Vaccinations continue at the SSE Arena.
The number of Covid-19 cases in County Derry has remained around the same level for the previous 14 days, the latest figures have shown.
Only three of the county's postal areas recorded an increase in cases, with Derry City's BT47 & BT48 areas showing the highest increases, with BT48 recording the highest rate per 100,000 of population throughout Northern Ireland.
The number of tests administered fell by 6.6%.
Overall, County Derry's rate per 100,000 of population (78.6) remains over double the NI figure (33.4), while a further 195 cases resulted in an increase of 5.4% in positive cases from last week.
3.4% of all tests carried out over the last seven days were positive, an increase of 0.4% on the previous week, while BT48's 7% figure was the highest in the county.
Portstewart, despite carrying out 202 tests, recorded no positive cases, while Coleraine's (BT52) cases rose from 4 to 10 over the last seven days.
There was one Covid-related death recorded in the county's three local government districts over the last week, coming in Causeway Coast and Glens. None were recorded in Mid Ulster or Derry City and Strabane.
Altnagelvin Hospital currently has 13 Covid patients, with Antrim Area treating 16.
944,694 first doses of the vaccine have now been administered, representing 49.9% of the NI population, while 436,887 have received their second dose, leaving 23.1% of the population fully vaccinated against the virus.
Meanwhile, Health Minister Robin Swann has announced arrangements to facilitate increased visiting in health and social care settings will come into force on Friday May 7.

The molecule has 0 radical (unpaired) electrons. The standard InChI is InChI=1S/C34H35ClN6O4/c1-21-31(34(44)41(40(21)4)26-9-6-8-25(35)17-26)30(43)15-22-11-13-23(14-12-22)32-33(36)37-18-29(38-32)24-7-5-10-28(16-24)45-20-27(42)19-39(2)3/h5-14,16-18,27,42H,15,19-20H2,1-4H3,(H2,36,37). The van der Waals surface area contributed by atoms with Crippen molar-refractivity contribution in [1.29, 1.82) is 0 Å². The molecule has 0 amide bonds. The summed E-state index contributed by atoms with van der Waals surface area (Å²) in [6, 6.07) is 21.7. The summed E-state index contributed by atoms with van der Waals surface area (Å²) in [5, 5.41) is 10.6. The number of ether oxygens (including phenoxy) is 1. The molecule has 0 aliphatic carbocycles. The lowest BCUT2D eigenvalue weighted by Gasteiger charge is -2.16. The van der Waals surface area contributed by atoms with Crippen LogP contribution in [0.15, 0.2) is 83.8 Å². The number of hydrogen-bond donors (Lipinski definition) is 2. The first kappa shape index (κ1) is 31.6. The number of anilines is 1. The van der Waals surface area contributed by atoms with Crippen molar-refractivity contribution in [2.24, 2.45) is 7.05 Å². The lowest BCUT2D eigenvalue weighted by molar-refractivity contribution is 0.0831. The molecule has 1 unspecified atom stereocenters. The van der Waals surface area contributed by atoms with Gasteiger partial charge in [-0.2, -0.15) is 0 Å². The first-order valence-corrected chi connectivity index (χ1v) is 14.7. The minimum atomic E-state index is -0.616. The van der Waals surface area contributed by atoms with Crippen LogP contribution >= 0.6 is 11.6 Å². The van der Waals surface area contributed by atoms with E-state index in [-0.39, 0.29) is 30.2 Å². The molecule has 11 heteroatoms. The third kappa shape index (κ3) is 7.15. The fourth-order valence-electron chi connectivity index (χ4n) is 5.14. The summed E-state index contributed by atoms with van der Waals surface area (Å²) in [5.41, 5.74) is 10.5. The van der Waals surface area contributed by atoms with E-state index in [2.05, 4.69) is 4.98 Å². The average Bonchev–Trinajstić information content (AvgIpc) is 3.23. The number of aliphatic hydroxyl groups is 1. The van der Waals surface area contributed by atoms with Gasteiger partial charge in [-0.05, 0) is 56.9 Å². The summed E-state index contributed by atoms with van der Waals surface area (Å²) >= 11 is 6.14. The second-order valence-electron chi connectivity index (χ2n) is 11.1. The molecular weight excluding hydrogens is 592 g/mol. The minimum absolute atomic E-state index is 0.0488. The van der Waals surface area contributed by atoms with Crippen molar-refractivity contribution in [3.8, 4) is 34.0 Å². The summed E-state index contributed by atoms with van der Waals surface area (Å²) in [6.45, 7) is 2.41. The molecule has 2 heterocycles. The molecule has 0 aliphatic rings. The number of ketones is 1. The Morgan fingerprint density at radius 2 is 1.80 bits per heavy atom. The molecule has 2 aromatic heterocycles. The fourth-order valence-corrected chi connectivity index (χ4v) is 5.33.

The guidelines, spread over two documents, offer bespoke advice depending on the category of care setting involved.
“I fully recognise the importance of visiting for those who are receiving care. I hope this guidance will be widely welcomed," said Mr Swann.
“It is also important to remember that the threat from COVID-19 remains very real. Everyone has a vital role to play when it comes to safe visiting. That includes social distancing, hand hygiene and not visiting if you are feeling unwell yourself.
"Visiting was only ever restricted because it was absolutely necessary to do so to protect patients and residents from the risk of transmission of SARS-CoV-2 virus and subsequent development of COVID-19 infection.
"Given the progress that has been made against the virus, the time is now right to take steps to carefully re-introduce visiting.
"I welcome the work completed to draw up these updated guidance documents and hope that by implementing them we will take another step along the road to recovery.”
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